Israel plans to expel 1,000 residents of the South Hebron Hills, arguing they are living in a military training firing zone. International law prohibits use of occupied lands for routine military training, and obviously prohibits expulsion of residents to that end. Last month, further to High Court petitions by the villagers, filed by ACRI and Att. Shlomo Lecker, the justices proposed a meditation process to achieve a joint compromise. The villagers’ agreed to the proposed mediation immediately. The State announced its agreement today.
On 16 Sept. 2013 the Civil Admin. demolished all structures of Khallet Makhul, a Bedouin community. For over a week, the military kept the residents from erecting any shelter. On 24 Sept. Adv. Tawfiq Jabareen applied on behalf of the residents to the HCJ, which issued an interim injunction on expulsion or demolition of homes, pending a ruling. The residents have since erected tents, some which the military has demolished–contrary to the injunction, leading Adv. Jabareen to apply to the State Attorney’s Office. On 6 Oct., 11 tents were on-site.
On September 2, 2013 the High Court of Justice (Court President Asher Grunis and Justices Hanan Meltzer and Daphne Barak-Erez) held the first hearing in the renewed petitions against the forced eviction of 1,000 residents of the area known as Firing Zone 918 in the South Hebron Hills. At the close of the hearing the Justices suggested that the parties enter a mediation process in order to reach a mutually agreeable settlement. Read more on ACRI's website.
On 19 Aug. 2013, the Ministry of the Interior demolished all the homes of the Tal ‘Adasa Bedouin community, located near Beit Hanina, after pressuring its members to leave the area since 2005. Although the community’s dozens of members have lived within the municipal boundaries of Jerusalem since the 1950s, they are not registered as residents of East Jerusalem. Since the Separation Barrier was built there in 2006, they have been trapped in a narrow enclave under Jerusalem Municipality jurisdiction, isolated from the rest of the West Bank. B’Tselem calls on the government of Israel to acknowledge the rights of the community, which has no other place to live, having lived in the area for decades. The authorities must find a solution to the problem that is acceptable to the community members. Demolishing their homes and expelling them constitutes a violation of international law and will leave them homeless and without a source of livelihood.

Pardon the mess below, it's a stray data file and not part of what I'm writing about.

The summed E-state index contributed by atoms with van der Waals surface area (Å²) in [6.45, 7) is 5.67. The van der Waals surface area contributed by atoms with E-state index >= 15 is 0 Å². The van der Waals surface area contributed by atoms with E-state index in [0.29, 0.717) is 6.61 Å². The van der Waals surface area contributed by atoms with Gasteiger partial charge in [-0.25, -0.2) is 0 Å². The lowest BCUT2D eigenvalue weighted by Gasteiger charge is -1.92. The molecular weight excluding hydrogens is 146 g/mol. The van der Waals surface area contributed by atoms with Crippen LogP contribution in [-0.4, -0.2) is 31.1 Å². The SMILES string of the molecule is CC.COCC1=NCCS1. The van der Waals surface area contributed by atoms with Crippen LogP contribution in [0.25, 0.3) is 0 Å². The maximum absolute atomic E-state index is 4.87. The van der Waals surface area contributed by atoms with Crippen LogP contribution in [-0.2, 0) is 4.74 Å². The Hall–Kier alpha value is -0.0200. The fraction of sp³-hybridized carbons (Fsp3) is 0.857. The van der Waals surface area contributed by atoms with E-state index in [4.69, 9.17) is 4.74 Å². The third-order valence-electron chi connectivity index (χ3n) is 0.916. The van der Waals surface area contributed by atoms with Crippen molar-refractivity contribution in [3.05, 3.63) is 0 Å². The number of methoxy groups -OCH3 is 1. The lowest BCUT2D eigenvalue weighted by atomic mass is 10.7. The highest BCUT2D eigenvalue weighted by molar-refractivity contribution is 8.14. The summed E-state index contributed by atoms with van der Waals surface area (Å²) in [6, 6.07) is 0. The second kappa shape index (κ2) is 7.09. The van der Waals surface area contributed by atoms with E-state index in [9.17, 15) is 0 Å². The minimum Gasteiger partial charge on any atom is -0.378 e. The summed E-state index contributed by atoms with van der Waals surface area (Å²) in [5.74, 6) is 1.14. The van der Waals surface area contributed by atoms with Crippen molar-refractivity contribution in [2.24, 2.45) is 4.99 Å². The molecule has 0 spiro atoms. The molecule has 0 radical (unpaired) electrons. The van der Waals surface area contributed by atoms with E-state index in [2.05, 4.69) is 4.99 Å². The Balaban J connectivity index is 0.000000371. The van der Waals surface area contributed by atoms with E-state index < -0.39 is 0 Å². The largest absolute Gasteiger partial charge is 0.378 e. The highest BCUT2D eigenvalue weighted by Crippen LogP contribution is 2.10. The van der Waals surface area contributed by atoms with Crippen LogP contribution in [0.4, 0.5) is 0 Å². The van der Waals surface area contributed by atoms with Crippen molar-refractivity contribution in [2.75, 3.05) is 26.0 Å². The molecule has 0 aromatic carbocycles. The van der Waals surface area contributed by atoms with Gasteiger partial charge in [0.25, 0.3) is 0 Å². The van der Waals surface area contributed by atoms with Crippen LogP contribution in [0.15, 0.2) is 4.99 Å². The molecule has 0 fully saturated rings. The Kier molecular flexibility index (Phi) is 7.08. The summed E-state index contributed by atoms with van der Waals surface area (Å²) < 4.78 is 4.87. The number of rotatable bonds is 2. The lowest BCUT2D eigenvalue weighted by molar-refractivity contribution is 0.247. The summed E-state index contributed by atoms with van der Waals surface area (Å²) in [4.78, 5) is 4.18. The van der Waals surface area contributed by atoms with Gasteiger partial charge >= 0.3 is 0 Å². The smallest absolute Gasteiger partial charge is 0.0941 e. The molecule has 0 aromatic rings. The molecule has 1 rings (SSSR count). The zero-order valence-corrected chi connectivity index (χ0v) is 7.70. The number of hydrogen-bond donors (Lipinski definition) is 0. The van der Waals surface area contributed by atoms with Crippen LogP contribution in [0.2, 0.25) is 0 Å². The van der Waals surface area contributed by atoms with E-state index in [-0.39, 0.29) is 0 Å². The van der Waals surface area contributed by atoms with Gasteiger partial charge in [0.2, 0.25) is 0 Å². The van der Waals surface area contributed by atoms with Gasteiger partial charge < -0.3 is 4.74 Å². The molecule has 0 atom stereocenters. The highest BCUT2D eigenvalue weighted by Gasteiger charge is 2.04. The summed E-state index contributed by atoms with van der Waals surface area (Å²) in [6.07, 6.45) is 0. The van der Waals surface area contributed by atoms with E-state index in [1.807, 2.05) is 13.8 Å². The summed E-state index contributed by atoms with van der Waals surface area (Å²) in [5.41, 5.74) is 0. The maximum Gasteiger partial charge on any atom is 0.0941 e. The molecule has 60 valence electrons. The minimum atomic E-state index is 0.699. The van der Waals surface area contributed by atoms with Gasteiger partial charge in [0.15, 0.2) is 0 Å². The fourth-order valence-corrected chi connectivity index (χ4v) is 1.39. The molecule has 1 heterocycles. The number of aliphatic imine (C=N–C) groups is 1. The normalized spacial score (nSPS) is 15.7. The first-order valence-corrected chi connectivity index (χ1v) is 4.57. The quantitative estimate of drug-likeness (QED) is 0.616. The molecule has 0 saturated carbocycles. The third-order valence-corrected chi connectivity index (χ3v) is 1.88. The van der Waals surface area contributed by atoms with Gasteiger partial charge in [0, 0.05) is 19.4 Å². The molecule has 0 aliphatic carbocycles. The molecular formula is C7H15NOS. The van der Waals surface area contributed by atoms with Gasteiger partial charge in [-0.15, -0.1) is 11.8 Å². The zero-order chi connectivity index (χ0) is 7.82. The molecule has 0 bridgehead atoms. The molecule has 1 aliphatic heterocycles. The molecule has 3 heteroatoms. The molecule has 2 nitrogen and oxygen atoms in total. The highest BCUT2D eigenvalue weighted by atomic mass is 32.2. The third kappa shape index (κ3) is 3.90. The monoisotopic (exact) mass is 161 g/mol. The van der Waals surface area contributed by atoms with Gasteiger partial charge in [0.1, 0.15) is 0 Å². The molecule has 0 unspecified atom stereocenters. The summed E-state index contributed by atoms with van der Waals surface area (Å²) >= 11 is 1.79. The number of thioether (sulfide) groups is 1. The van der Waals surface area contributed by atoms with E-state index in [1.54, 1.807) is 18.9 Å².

Prominent Israeli writers Zeruya Shalev, Eyal Megged, Sayed Kashua and Alona Kimhi visited the South Hebron Hills in the West Bank yesterday. The writers met with the Palestinian residents of the village of Jenbah, who told them about the reality of their lives and the danger they face of being expelled from the site, which the military has declared “Firing Zone 918”.
Israel’s regime of occupation is inextricably bound up in human rights violations. B’Tselem strives to end the occupation, as that is the only way forward to a future in which human rights, democracy, liberty and equality are ensured to all people, both Palestinian and Israeli, living between the Jordan River and the Mediterranean Sea.